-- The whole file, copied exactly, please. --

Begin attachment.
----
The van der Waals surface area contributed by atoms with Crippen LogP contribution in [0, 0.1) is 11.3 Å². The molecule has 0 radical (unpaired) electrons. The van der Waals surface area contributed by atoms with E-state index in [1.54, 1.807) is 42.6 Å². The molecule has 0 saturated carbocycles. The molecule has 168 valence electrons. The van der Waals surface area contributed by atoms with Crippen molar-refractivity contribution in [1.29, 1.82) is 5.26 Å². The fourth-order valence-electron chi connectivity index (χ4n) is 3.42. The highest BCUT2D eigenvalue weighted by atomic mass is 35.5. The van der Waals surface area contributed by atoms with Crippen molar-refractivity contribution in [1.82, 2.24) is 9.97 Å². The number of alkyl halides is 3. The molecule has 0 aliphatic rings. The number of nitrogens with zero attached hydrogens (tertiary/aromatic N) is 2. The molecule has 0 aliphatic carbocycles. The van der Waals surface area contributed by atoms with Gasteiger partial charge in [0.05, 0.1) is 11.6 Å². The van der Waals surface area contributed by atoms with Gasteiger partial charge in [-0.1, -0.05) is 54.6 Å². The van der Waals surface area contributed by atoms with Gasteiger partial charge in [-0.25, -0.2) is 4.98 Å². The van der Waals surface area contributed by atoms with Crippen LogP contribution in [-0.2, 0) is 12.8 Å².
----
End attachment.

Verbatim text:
The van der Waals surface area contributed by atoms with Crippen LogP contribution in [0, 0.1) is 11.3 Å². The molecule has 0 radical (unpaired) electrons. The van der Waals surface area contributed by atoms with E-state index in [1.54, 1.807) is 42.6 Å². The molecule has 0 saturated carbocycles. The molecule has 168 valence electrons. The van der Waals surface area contributed by atoms with Crippen molar-refractivity contribution in [1.29, 1.82) is 5.26 Å². The fourth-order valence-electron chi connectivity index (χ4n) is 3.42. The highest BCUT2D eigenvalue weighted by atomic mass is 35.5. The van der Waals surface area contributed by atoms with Crippen molar-refractivity contribution in [1.82, 2.24) is 9.97 Å². The number of alkyl halides is 3. The molecule has 0 aliphatic rings. The number of nitrogens with zero attached hydrogens (tertiary/aromatic N) is 2. The molecule has 0 aliphatic carbocycles. The van der Waals surface area contributed by atoms with Gasteiger partial charge in [0.05, 0.1) is 11.6 Å². The van der Waals surface area contributed by atoms with Gasteiger partial charge in [-0.1, -0.05) is 54.6 Å². The van der Waals surface area contributed by atoms with Gasteiger partial charge in [-0.25, -0.2) is 4.98 Å². The van der Waals surface area contributed by atoms with Crippen LogP contribution in [-0.2, 0) is 12.8 Å².